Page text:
I wanted to give you a quick look at some of the things that I have scrounged up in the way of easy, and dependable tinder. For a large tinder-stash I use a repurposed USPS mailing box. Whatever I find just gets added to the large box, and I refill my pocket tin from that as needed.
Clockwise from the top:
- green jute gardening twine
- birch bark
- Sisal rope [center]
- cotton dryer lint- polyester won’t work
- wasp nest “paper”
- pine fatwood pieces
The more I go out in the field, the more my experience has shown me that I can always do without “more”. So I’m constantly trying to reduce the size of my carry. I don’t actually need to have very much tinder along to start several fires successfully. What I need is a container that is easy to pocket, so that I can add to it as I travel and to access it easily when I want to get my fire started.
The can on the left was an earlier solution, but was too tall to be pocketable. It was quite watertight and great in my pack, but that was the whole problem, it had to be unpacked. However, one day last fall I picked up an empty snoose can down in the parking lot at the market. [Think Skol smokeless tobacco]. The three-quarter inch height, and super tight fitting lid make it perfect pocket tinderbox. The only thing that doesn’t fit easily into the snooze can is the flexible pocket coil-saw with the ring handles. That is no big deal, nor great loss, as I discovered that it was not a very practical or useful item. I can work up my small firewood quicker with the camp knife.
Right now in my pocket tinderbox I have some rolled up balls of the cotton dryer lint, some squares of waxed cloth, a half a dozen thick matchsticks of the fatwood, and the little brown balls are tarred shipbuilders oakum [The loose brown fiber at the top of the photo is the tarred oakum. It is what is used to caulk the seams between boards in wooden ship building. I found a box of it discarded down at the dump on Cape Cod years ago and actually used it when I built my home to caulk loose cracks that otherwise could’ve allowed cold air and insects in. It’s incredibly incredibly versatile material and makes an ideal tinder]. Underneath everything in the can there a few chunks of hardened pine sap. Each of those little balls of tinder provide enough material to fluff up into a pile the size of a golf ball. Also, I try to leave plenty of room in the canister for the addition of anything that I may find along the way as I hike that would make good tinder. And from the great results I have gotten from the “Flaming Dragon Turds”, I will probably toss one of them in there as well.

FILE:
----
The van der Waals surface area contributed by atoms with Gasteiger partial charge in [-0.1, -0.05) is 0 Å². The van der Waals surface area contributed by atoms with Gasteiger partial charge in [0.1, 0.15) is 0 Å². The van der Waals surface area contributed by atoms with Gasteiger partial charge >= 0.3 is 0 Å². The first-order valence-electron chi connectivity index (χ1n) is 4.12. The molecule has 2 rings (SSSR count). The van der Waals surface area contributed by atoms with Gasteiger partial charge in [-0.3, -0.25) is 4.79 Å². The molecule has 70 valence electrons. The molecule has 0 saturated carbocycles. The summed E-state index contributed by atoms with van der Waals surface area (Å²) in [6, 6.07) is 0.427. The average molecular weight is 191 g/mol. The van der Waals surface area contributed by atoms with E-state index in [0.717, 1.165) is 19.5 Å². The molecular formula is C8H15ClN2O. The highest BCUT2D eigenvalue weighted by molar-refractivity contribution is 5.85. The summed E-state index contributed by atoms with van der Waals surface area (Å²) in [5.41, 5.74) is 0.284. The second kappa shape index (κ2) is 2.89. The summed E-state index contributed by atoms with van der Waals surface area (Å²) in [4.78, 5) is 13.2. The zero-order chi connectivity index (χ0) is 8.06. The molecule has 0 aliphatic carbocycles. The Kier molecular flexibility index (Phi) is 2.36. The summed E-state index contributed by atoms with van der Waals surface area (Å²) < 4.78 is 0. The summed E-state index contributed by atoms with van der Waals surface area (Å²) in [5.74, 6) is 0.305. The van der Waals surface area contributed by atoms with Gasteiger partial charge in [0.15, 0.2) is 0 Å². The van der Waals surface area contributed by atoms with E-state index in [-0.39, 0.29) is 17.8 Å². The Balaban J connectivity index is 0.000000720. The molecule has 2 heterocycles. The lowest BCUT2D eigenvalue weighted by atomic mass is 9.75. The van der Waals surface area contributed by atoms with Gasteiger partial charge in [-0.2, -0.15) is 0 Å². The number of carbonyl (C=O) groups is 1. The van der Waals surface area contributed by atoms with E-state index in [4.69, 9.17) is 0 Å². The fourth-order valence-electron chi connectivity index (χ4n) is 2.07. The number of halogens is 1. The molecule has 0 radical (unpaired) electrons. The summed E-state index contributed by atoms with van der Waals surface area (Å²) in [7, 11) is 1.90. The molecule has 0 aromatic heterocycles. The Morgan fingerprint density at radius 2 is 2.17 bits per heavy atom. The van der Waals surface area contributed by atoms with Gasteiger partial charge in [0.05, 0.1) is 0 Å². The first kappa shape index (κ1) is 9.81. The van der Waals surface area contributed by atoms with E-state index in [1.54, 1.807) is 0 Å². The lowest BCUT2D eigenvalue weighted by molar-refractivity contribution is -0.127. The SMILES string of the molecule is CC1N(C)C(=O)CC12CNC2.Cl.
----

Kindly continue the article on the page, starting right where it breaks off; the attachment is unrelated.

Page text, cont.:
Over time I have used everything from an Altoid’s tin to a plain old plastic baggy for my tinder collection. The snoose can seems like the best solution I have found so far. An Altoid’s tin can let water in if you don’t put tape around the lid, and that’s inconvenient to peel off every time you want to use something out of it. I have held the snoose tin under standing water and it showed no signs of leaking.
For your own purposes, just look around and find something you already have to use as a tinderbox initially. You can always change it out later. You don’t have to have something made out of brass with a screwtop and a built-in magnifying lens that cost $35. The only important thing is to have your tinderbox WITH you. When you are actually carrying one out on a hike, its very existence down there in your pocket actually makes you look around and be more observant of things that might provide good tinder. Tinder-hunting is just one more item that allows you to become more involved with your wilderness experience.